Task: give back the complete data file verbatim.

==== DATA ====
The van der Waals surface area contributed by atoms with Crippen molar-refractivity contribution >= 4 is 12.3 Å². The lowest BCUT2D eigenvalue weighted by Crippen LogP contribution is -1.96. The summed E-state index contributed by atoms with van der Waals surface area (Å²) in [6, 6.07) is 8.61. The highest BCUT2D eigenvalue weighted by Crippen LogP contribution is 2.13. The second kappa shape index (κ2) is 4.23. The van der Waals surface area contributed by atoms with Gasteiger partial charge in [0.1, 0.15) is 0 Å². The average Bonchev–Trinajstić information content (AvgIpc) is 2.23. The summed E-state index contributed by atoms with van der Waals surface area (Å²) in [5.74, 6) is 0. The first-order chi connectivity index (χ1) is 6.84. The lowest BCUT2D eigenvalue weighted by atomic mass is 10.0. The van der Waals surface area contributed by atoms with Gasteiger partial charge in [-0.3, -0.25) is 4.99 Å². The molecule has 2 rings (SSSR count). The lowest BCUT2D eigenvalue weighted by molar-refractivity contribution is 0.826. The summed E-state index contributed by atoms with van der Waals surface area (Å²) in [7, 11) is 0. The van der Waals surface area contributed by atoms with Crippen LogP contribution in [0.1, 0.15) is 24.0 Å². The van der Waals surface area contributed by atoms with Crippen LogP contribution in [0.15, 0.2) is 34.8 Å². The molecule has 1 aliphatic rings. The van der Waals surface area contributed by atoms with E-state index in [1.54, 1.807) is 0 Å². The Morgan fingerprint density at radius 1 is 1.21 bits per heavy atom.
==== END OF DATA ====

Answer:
The van der Waals surface area contributed by atoms with Crippen molar-refractivity contribution >= 4 is 12.3 Å². The lowest BCUT2D eigenvalue weighted by Crippen LogP contribution is -1.96. The summed E-state index contributed by atoms with van der Waals surface area (Å²) in [6, 6.07) is 8.61. The highest BCUT2D eigenvalue weighted by Crippen LogP contribution is 2.13. The second kappa shape index (κ2) is 4.23. The van der Waals surface area contributed by atoms with Gasteiger partial charge in [0.1, 0.15) is 0 Å². The average Bonchev–Trinajstić information content (AvgIpc) is 2.23. The summed E-state index contributed by atoms with van der Waals surface area (Å²) in [5.74, 6) is 0. The first-order chi connectivity index (χ1) is 6.84. The lowest BCUT2D eigenvalue weighted by atomic mass is 10.0. The van der Waals surface area contributed by atoms with Gasteiger partial charge in [-0.3, -0.25) is 4.99 Å². The molecule has 2 rings (SSSR count). The lowest BCUT2D eigenvalue weighted by molar-refractivity contribution is 0.826. The summed E-state index contributed by atoms with van der Waals surface area (Å²) in [7, 11) is 0. The van der Waals surface area contributed by atoms with Crippen LogP contribution in [0.1, 0.15) is 24.0 Å². The van der Waals surface area contributed by atoms with Crippen LogP contribution in [0.15, 0.2) is 34.8 Å². The molecule has 1 aliphatic rings. The van der Waals surface area contributed by atoms with E-state index in [1.54, 1.807) is 0 Å². The Morgan fingerprint density at radius 1 is 1.21 bits per heavy atom.